Druid's Circle
Druid's Circle
Thirty stones make up this unevenly spaced circle, with a diameter of roughly 80 feet. The stones are elevated on a rough bank of rubble, and entrance is through a group of 4 stones set 8 feet apart. Druid's Circle is within sight of Circle 275.
Despite the name, this stone circle has no connection whatever with the druids; in fact, it predates the druids by some 2000 years. The circle probably dates to the Neolithic period and may be as much as 5000 years old.

The most striking stone has a very obvious ledge, and this has led to it being called the Stone of Sacrifice, though there is no evidence that any form of sacrifice ever took place here. Curiously, for a stone with such a name, there is a local tradition that if a newborn baby is laid on the ledge, it will have good luck for life!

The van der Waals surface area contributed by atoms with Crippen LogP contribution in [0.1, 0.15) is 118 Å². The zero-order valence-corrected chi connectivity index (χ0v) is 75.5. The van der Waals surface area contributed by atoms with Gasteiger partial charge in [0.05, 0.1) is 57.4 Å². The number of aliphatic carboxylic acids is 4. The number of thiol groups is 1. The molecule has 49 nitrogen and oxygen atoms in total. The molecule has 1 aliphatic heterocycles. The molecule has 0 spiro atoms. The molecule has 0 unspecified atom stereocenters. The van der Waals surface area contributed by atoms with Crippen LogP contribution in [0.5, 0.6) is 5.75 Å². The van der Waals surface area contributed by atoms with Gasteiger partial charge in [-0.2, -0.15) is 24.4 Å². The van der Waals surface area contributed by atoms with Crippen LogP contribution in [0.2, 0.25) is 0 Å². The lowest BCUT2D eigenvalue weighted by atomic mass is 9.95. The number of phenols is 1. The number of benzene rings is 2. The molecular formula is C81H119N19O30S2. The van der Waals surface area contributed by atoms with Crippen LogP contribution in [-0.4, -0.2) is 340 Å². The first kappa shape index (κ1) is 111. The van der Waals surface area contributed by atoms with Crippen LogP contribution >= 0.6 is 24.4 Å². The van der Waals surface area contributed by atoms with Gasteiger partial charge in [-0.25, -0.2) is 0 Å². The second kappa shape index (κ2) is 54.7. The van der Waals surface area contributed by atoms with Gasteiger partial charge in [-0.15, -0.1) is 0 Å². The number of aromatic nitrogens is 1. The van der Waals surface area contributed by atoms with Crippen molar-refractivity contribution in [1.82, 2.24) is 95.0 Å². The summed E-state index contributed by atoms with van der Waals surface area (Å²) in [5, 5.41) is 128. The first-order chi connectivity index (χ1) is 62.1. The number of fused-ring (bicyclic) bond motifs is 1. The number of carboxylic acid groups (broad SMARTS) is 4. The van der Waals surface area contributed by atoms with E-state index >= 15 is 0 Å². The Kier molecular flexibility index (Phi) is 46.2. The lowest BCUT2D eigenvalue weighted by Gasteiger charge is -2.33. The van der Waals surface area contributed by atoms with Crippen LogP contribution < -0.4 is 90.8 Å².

Another legend connected to the circle says that a broken stone was rolled down the nearby hill, causing it to shatter, but in the morning it was restored to its place in the circle.

Excavations in 1957 found evidence of cremation remains. In the centre of the circle was a burial cist with the cremated remains of a child inside an urn. Nearby was a pit containing another urn with the cremated remains of a child.

Several prehistoric trackways run past the circle, which suggests that it was a place of some importance. The Druid's Circle is known as Meini Hirion in Welsh.